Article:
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Monday, October 8, 2012

Home sweet home...

When I lived in Ecuador in 2005, I spent most of my 8 months in the kitchen with 4 wonderful women, Maria, Esperanza, Kenya, and Magdalena. They were the cooks for an after school program that was sponsored by Compassion International. The project was located at a church in a poor neighborhood called Carmen Bajo and there about 50-70 elementary school aged kids that participated in the program. Everyday these women would conjure up some of the yummiest food I ever ate while living in Ecuador. I was always amazed by these womens' ability to turn rice and vegetables (occasionally chicken) into a feast. My love for cooking started in that kitchen with those women and I will always be grateful for the time I was able to spend with them.

Me with Esperanza and her two daughters back in 2005.


This last Sunday I was reminded of many good memories with my Ecuadorian cooking friends because I once again found myself as the student learning from another skilled latina cook. Every week our church here in Costa Rica offers a post-service snack. The food ranges from different typical costa rican dishes to chinese fried rice to tacos (costa rican style), and sometimes even ice cream. Every once in awhile they serve up hot, delicious, freshly made cheese or bean empanadas. They are very tasty and I had decided that I would love to learn to make them.


They may not look like much, but they are packed with flavor!!


Two weeks ago I shared this thought with the Pastor's wife at our church and she set me up with Ethel. A dear woman who is known as a very good cook within our congregation. We were put in charge of making the post-service snack and we spent the majority of the church service whipping up these tasty treats and I felt right at home in the kitchen with her. It was so fun to watch her skilled hands work swiftly to make these delicious treats and now I will be able to carry on her legacy even when we move to Ecuador!

Ethel preparing the dough.


When it comes to any kind of dough, it's especially helpful to have a practiced cook teaching you. Here's the dough ready for making the empanadas.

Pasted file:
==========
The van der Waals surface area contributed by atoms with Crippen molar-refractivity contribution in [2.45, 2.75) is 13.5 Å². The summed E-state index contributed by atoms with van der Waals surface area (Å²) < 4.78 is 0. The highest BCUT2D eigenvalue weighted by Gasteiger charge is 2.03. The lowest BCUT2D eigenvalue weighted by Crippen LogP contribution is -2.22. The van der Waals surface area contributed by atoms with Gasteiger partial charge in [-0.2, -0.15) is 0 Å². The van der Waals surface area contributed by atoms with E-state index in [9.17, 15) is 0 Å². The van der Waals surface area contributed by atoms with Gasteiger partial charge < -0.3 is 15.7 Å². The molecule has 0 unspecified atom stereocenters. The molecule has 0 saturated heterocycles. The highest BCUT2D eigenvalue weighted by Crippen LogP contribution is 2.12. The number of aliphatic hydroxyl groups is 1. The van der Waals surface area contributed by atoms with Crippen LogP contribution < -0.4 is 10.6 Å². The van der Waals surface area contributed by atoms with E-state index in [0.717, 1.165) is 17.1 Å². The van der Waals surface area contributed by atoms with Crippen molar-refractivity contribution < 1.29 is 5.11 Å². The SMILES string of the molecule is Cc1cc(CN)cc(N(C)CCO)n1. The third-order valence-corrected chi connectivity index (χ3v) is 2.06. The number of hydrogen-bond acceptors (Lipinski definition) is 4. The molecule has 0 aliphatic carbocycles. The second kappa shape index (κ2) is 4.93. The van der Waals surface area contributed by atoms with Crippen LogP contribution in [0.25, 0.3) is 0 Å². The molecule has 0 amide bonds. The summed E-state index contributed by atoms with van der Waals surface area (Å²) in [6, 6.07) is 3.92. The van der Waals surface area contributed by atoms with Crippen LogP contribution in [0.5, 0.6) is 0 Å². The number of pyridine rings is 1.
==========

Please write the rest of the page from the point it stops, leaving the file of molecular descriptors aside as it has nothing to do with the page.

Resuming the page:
This is genius. Jim and I always wondered how they got their empanadas to be the exact same size! We were convinced they had to be factory made, but they are not. To make the empanada, you take a golf ball size piece of dough and put in this contraption.


They come out looking like this every time! 
So much easier than rolling out each one with a rolling pin...


Then you fill it with cheese, 
fold it over and put it in the fry pan.


I'm thinking this empanada press-dealy 
would make a great souvenir of our time here...


But if you don't have one, Ethel showed me how to make a perfectly formed 
empanada without it. I was blown away by how quickly and evenly she formed that disc. 
I personally stuck with the press so that it wouldn't be SO obvious which empanadas were 
made by the gringa and which were made by Ethel.


 
The finished product, ready to serve to 
hungry members of the congregation.


I'm sorry I didn't meet Ethel sooner, but I do hope to continue to deepen our relationship over the next ten weeks. She is such a sweet woman and I look forward to pursuing similar relationships with women in Ecuador, too...ones that will be able to last a long time and build up from the passion for cooking that God has laid on our hearts!!

   -Suzy<><


 
                Ethel and I in the kitchen at church...          ...and of course, Kaia helped us, too!


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